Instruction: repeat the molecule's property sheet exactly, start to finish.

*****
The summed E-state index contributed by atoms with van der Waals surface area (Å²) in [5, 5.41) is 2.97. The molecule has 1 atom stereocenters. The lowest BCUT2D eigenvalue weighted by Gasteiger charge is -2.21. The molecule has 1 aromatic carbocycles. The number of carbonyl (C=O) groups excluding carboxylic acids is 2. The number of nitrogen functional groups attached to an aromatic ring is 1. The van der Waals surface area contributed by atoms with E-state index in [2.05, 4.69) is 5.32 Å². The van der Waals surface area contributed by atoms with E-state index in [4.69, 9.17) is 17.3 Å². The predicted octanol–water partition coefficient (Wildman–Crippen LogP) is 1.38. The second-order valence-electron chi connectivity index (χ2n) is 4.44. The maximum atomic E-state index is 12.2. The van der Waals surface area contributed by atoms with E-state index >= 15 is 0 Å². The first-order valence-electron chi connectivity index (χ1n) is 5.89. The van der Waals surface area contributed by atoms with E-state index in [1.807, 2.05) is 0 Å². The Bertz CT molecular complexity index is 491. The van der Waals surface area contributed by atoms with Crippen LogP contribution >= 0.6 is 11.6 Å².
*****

The summed E-state index contributed by atoms with van der Waals surface area (Å²) in [5, 5.41) is 2.97. The molecule has 1 atom stereocenters. The lowest BCUT2D eigenvalue weighted by Gasteiger charge is -2.21. The molecule has 1 aromatic carbocycles. The number of carbonyl (C=O) groups excluding carboxylic acids is 2. The number of nitrogen functional groups attached to an aromatic ring is 1. The van der Waals surface area contributed by atoms with E-state index in [2.05, 4.69) is 5.32 Å². The van der Waals surface area contributed by atoms with E-state index in [4.69, 9.17) is 17.3 Å². The predicted octanol–water partition coefficient (Wildman–Crippen LogP) is 1.38. The second-order valence-electron chi connectivity index (χ2n) is 4.44. The maximum atomic E-state index is 12.2. The van der Waals surface area contributed by atoms with E-state index >= 15 is 0 Å². The first-order valence-electron chi connectivity index (χ1n) is 5.89. The van der Waals surface area contributed by atoms with E-state index in [1.807, 2.05) is 0 Å². The Bertz CT molecular complexity index is 491. The van der Waals surface area contributed by atoms with Crippen LogP contribution >= 0.6 is 11.6 Å².